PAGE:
Flood damage to Iowa crops is between $2.5 and $3 billion, according to an estimate made Friday by Iowa officials. "The devastation is unbelievable," says Craig Lang, president of the Iowa Farm Bureau.
Lang, along with Iowa Lt. Governor Patty Judge and nine other Iowa ag officials and leaders of commodity groups, took a four-hour helicopter tour Friday June 20. The ride gave them a bird's eye view of the agricultural damage caused by record flooding in the eastern half of the state.
The farm leaders flew from Des Moines to Mason City, Cedar Rapids and Burlington in an Iowa National Guard Black Hawk helicopter. It's the first step in assessing the damage suffered by Iowa farmers and agribusiness firms from the state's widespread floods. The losses include damage done by flooding of corn, soybean and hay crops and to pastures.
Livestock will cut production
Last year the Iowa corn crop was worth $9.5 billion. The state's soybean crop was worth $4.8 billion, according to USDA. This year's loss estimate made on June 20 doesn't include production that will come from replanted crops or future losses of crops that have been planted.
In addition to the crop losses, Iowa livestock producers will have to pay an additional $500 million in higher feed costs because of increased prices for corn and soybeans. The higher costs mean livestock producers will have to cut production. "Unfortunately, this will result in increased prices for pork, beef and milk for consumers at grocery stores in six months to a year from now," says Lang.
Crop losses drive up food prices
Gov. Chet Culver says the damage assessment from Friday's flyover will allow the state's ag leaders to more effectively lobby lawmakers in Washington, D.C., for federal assistance. "We'll have a coordinated message to take to Washington regarding how bad the flooding has affected Iowa's livestock and crops," he says.
Culver points out that the damage to Iowa's crops is aggravated by the damage to the state's roads, bridges and barge traffic. "You can see the domino effect on our state's economy," he adds. "There's been a lot of damage and devastation."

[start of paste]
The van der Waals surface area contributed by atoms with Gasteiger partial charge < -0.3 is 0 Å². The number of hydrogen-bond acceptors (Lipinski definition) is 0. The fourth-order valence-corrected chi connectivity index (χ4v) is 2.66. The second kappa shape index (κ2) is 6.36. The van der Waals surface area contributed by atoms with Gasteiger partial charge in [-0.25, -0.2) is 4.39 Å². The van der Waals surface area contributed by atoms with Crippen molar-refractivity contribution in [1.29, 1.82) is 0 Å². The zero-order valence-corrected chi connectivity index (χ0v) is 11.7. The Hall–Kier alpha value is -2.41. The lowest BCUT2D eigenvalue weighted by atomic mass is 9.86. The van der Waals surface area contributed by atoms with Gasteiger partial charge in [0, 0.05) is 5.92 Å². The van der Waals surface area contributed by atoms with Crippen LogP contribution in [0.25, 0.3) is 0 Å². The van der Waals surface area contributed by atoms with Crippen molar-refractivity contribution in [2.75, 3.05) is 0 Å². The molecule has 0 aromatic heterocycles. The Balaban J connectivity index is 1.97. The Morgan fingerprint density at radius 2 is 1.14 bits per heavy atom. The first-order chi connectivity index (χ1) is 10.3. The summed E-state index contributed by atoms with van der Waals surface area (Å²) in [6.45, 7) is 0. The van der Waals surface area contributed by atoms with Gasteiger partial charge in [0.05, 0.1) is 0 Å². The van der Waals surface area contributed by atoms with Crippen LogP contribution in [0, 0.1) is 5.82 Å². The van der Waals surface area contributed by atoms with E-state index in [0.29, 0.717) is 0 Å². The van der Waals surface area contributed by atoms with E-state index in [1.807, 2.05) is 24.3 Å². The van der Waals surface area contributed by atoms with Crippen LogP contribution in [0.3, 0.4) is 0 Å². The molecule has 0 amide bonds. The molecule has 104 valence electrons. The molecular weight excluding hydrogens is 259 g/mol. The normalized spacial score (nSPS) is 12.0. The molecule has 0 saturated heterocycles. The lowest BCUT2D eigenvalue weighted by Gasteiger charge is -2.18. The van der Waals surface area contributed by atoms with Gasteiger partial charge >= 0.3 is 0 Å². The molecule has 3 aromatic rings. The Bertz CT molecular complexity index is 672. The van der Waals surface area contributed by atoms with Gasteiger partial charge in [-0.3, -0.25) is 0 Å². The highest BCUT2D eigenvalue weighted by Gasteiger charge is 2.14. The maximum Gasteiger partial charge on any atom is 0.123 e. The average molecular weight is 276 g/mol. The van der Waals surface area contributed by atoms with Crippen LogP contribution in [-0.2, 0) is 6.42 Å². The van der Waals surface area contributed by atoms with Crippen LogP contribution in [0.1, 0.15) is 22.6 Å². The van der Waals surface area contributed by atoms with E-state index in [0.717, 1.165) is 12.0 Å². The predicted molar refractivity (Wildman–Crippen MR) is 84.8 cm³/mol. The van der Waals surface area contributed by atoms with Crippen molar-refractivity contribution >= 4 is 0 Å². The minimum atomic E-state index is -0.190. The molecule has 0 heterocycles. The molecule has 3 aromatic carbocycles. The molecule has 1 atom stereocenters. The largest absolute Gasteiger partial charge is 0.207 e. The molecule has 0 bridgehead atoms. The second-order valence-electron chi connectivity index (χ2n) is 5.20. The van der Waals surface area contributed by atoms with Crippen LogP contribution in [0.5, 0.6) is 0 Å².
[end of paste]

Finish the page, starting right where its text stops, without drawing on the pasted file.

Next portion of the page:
Flooding has affected an estimated 1,500 miles of roads and 400 miles of railroad tracks. Flooding on the Mississippi River has halted barge traffic for weeks, interrupting shipments of Iowa corn, soybeans and other products.
High corn prices hurting ethanol
Iowa's ethanol industry is being squeezed by high corn prices that are partly caused by the estimated 3.3 million acres of the state's corn and soybean crops that have been destroyed by floods. Grain prices have shot to over $7 a bushel and soybean prices to $15 a bushel.
"These kinds of prices are not profitable to produce ethanol at the current ethanol price," says Bill Northey, Iowa Secretary of Agriculture. "There will be decisions made by ethanol producers of whether they want to keep processing or not at these prices."
Iowa's estimated crop loss of around $3 billion is based on USDA estimates that 10% of Iowa's corn and 20% of Iowa's soybean acres were not planted or were washed out by flooding that has affected three-quarters of the state.
Crop damage has far-reaching effect
Farmers can replant and still be covered by crop insurance, but coverage levels drop with each passing day, and late-planted crops face an increased threat of frost in the fall. The flooding damaged some livestock facilities, but the bigger problem for producers is the high cost of feed.
Several ethanol plants are temporarily shut down because of the flooding, notes Northey. While some fields are being replanted to corn and more of them to soybeans, yields will not likely be as good due to the late planting date.
High corn prices, now at more than $7 a bushel, will eat up ethanol profits, but the renewable fuel made from corn remains vitally important to Iowa's economy, maintains Northey. "Some people want Congress to take steps to discourage production of ethanol from grain. But I don't think that would be a wise move. Do we want to go back to the times in the 1980s where we had piles of corn building everywhere and we were dependent upon the government to buy $1.80 corn? I don't think anyone wants to go back there."